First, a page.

Developing a population disease profile, and targeting large patient populations with a fairly common list of conditions, is one of the first steps necessary to developing an effective care management team for the ACO, explains Colin LeClair, executive director of accountable care at Monarch HealthCare.
The interdisciplinary team looks like this; it’s comprised of a primary care physician who quarterbacks the team; a care navigator, also known as a care coordinator, who performs most of the patient onboarding into the care management program and performs an initial triage of the patient’s needs. The care manager is often a non-complex patient’s primary point of contact. And the complex care manager is responsible for most of the complex cases.
Then as needed, we also deploy a behavioral health clinician, a community services coordinator, a clinic dietician, and a palliative care nurse as needed. The other resources may include a pharmacist or a Pharm D to perform post-discharge medication reconciliation. We also have a team of medical directors, employed and contracted hospitalists, and employed and contracted skilled nursing facility (SNF) people to support us as well.
The idea is that the team is tailored for the patient’s need at enrollment, and then can be augmented as the patient’s health status changes. This model scales best when you can target large patient populations with a fairly common list of conditions, which allows you to hire and assign clinicians with the appropriate expertise to each patient. So for example, we can afford to hire and assign a registered nurse (RN) or a nurse practitioner (NP) who has experience in a dialysis clinic or a nephrologist office if we have enough renal disease patients to fill their caseload. However, we couldn’t justify hiring a nephrologist physician extender if we only have 12 renal failure patients.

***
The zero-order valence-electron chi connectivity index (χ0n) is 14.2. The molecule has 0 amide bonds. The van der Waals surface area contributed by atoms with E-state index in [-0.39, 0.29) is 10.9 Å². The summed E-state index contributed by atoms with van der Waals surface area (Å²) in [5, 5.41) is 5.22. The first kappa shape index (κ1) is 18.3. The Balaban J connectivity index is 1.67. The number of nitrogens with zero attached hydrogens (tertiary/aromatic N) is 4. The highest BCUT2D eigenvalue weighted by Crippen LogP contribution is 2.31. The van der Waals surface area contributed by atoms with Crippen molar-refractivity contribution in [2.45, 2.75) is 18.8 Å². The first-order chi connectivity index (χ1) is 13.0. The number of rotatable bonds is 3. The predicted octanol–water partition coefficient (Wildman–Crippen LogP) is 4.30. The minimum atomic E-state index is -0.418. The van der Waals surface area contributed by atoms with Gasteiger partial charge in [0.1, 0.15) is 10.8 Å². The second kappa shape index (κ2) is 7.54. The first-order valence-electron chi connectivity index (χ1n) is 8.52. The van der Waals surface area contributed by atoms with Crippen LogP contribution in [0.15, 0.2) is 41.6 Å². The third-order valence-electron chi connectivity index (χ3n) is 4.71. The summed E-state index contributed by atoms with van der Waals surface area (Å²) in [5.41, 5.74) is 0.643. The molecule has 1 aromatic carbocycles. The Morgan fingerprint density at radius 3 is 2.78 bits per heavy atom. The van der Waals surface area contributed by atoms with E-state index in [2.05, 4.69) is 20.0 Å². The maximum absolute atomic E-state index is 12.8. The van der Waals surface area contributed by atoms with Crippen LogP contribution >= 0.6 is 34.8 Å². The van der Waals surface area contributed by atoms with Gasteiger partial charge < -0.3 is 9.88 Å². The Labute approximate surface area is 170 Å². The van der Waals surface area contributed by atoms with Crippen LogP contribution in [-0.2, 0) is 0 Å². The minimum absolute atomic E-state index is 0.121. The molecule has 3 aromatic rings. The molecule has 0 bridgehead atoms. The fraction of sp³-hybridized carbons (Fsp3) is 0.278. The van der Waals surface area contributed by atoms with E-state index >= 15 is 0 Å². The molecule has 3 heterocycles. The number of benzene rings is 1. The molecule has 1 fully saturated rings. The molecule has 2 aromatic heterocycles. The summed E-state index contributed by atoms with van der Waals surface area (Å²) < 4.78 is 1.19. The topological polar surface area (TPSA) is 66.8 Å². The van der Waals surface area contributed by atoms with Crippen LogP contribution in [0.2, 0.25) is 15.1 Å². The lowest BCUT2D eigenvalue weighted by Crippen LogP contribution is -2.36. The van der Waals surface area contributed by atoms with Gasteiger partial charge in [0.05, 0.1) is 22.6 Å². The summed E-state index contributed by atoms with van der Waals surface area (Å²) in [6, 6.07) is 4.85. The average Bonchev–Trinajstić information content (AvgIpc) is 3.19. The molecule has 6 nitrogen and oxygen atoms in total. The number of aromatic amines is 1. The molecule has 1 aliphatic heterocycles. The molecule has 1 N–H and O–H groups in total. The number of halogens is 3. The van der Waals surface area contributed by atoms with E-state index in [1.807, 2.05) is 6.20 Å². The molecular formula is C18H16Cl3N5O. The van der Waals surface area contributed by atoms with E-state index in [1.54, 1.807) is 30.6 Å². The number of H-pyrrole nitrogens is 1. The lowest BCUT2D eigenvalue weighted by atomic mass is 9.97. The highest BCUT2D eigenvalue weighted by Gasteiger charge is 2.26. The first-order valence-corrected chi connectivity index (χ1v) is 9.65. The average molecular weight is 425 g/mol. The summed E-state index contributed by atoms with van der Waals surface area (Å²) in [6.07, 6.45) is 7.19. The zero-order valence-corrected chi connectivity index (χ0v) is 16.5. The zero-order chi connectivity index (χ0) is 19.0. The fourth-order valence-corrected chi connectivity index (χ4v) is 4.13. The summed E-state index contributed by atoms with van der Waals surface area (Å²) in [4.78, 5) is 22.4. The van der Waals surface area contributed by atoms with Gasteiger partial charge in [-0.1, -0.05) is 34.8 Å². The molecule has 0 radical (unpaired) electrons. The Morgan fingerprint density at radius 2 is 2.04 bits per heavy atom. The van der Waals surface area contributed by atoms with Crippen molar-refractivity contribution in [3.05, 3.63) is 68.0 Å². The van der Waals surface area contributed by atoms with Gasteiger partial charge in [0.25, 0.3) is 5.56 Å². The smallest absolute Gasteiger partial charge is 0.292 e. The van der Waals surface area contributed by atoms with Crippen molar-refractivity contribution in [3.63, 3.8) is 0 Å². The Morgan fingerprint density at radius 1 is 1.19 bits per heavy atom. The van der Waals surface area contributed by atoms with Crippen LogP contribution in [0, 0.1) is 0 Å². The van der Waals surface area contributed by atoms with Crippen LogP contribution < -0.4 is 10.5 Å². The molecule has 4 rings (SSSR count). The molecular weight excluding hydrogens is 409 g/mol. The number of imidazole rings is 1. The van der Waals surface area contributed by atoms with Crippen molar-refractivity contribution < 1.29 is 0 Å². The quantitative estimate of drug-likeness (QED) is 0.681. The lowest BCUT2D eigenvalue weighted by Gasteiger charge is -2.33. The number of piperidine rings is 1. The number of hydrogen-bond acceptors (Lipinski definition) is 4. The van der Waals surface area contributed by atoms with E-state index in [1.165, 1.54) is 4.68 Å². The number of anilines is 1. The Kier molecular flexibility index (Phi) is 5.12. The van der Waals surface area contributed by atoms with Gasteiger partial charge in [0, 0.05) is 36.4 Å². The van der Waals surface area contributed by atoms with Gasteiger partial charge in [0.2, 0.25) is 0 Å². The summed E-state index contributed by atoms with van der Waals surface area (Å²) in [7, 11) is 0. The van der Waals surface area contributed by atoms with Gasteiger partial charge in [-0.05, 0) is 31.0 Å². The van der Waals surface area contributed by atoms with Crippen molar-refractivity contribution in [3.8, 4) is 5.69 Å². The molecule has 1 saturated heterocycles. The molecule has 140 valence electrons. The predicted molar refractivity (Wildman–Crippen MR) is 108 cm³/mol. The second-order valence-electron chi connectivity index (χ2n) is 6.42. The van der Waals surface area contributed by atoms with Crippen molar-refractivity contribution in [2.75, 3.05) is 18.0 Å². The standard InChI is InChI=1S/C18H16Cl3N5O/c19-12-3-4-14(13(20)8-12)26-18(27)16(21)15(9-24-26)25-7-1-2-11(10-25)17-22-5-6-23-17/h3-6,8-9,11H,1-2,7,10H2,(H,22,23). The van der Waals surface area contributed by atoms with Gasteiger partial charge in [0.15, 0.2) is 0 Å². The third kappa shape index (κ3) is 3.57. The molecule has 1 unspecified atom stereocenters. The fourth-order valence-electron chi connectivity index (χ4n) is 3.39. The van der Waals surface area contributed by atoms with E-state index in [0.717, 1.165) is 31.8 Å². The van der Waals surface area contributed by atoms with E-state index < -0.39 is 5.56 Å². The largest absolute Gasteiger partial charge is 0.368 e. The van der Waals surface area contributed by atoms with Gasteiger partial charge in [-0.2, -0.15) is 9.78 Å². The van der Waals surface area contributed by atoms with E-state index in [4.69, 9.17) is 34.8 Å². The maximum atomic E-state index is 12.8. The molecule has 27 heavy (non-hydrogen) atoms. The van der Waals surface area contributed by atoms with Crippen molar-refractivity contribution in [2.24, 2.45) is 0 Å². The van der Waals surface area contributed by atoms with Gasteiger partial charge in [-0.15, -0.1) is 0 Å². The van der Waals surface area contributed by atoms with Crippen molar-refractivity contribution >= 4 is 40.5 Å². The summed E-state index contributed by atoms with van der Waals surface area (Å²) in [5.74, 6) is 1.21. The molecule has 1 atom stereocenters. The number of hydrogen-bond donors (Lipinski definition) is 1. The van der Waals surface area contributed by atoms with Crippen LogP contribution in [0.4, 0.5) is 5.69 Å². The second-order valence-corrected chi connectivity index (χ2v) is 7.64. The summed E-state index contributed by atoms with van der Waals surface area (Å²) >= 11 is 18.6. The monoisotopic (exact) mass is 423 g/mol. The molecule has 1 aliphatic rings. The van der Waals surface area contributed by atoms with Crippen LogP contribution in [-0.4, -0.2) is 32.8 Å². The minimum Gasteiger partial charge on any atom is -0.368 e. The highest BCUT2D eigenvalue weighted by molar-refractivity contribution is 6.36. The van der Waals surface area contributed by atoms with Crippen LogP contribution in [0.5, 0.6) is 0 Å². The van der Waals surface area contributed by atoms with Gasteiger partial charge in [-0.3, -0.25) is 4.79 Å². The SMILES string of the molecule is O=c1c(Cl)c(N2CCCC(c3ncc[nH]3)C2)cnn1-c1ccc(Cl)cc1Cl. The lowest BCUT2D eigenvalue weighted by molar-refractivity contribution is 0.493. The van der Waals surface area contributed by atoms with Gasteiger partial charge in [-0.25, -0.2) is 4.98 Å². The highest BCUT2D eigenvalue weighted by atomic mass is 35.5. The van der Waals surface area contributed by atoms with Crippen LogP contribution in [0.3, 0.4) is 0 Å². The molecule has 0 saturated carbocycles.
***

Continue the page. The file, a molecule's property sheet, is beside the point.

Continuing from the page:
Next, we identified appropriate staffing ratios for our target population. We have a fixed budget, the ACO’s is a year revenue product, so we have to be very judicious with our investments. Best practice in Medication Advantage (MA) is 60 cases per case manager, and with those 60 cases, usually between 20 and 25 of those patients are actually in active case management. To manage a population of 1,200 patients like we’ve targeted, the Monarch Pioneer ACO has three dedicated care coordinators and two dedicated case managers. Then we borrow additional resources from our MA business. Having that existing MA infrastructure was a really critical part of our success in year one.
Tactics from a Top-Performing Pioneer ACO: Engaging Patients and Providers in Accountable Care provides first-year advice from Monarch HealthCare’s Medicare accountable care organization, one of 32 original CMS Pioneer ACOs engaged to test alternative payment and program design models for accountable care organizations.